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Zipline, a medicine drone-delivery startup, raised $190 million in funding from investors and donors including Goldman Sachs, signaling African’s daunting medical-care situation are attracting Silicon Valley and Wall Street’s attention.

The California-based startup uses drones to deliver blood and vaccines to remote areas in Rwanda and Ghana, where there is a lack of transportation infrastructure. Zipline will use the new funds to expand the service in Africa, the Americas and parts of Asia, aiming to serve 700 million people in the next five years, according to a TechCrunch report.

“By offering efficient and effective solutions like the drone delivery service, we can actually do a massive leapfrog in terms of what’s actually needed on an infrastructural level,” said Liza Chong, CEO of INDEX: Design to Improve Life Investment, a participant in Zipline’s latest round of funding. “Businesses can be commercially successful and make a difference in the world. We think there’s no tradeoff,” she said in an interview with Karma.

Some critics have questioned whether Africa’s needs could be better addressed by investing in roads, clinics and ambulances. Chong conceded that networks of hospitals and clinics would help, but said infrastructure like that takes much more intensive capital investments than Zipline’s service.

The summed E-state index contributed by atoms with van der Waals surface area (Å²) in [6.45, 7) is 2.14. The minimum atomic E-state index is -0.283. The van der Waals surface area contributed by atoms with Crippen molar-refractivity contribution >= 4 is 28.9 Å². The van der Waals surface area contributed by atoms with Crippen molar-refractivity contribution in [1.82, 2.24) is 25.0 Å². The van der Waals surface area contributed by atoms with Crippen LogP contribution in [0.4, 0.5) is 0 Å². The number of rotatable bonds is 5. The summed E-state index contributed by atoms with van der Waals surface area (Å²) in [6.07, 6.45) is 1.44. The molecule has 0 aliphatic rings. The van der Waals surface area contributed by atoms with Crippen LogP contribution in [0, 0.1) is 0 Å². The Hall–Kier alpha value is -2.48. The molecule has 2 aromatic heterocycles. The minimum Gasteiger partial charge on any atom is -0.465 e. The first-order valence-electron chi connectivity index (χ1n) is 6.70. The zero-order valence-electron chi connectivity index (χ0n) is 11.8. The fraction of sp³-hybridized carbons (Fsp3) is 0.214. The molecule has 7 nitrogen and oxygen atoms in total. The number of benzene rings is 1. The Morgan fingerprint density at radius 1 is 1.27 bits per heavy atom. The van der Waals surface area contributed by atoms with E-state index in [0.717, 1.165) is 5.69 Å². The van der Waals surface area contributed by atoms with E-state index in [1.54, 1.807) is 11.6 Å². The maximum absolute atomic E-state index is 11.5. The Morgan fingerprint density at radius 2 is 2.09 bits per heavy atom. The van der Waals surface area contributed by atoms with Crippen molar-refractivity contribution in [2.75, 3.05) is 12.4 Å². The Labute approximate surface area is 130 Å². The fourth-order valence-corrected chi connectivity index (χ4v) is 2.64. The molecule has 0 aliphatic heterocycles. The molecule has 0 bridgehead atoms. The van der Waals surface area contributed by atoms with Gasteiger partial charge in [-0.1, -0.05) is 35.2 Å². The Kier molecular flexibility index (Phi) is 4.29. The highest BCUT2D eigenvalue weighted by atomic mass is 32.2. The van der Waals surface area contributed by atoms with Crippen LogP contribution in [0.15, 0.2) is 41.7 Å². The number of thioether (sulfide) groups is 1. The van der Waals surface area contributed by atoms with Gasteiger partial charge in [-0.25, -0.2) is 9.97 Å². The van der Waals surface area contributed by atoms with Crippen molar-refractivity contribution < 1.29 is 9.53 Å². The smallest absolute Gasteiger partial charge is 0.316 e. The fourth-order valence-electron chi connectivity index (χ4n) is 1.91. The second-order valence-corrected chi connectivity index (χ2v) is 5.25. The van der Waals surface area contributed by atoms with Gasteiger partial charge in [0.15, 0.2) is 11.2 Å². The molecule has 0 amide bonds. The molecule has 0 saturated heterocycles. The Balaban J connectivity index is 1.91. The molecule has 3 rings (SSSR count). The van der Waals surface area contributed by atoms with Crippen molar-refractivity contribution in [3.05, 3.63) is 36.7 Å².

Zipline is a “complementary model,” not a substitute for infrastructure, Chong said. “We can’t be blind to the fact that the technology is there.”

With a $1.2 billion valuation, Zipline is in a leading position in the emerging field of health-related drone deliveries. When UNICEF helped Vanuatu ask for bids to deliver temperature-controlled vaccines in the Pacific island nation, the process attracted 20 companies. Swoop Aero, an Australian drone-delivery startup, recently won a contract to deliver the temperature-controlled vaccines to three of the country’s remote islands countries, according to a Devex report.

Chong said what makes Zipline “fundamentally unique” is the founders’ willingness to take first-mover risks, including working with local governments and building the necessary infrastructure.

“Zipline have a much more conscientious approach to how they can ensure the long-term stability of being operational in these countries,” she said.

Zipline recently was granted a $12.5 million medical supply delivery contract by Ghanaian government. The company told ImpactAlpha that they expect the cost to go down as the company scales up.

The company said that its weather-resistant drones can deliver three units of blood in a single flight within an average of 30 minutes, providing about 13 million people with access to urgent medicines. Delivery is on demand through a phone app that doctors can access. Zipline said on its website that it cuts medical supply waste by 95%.

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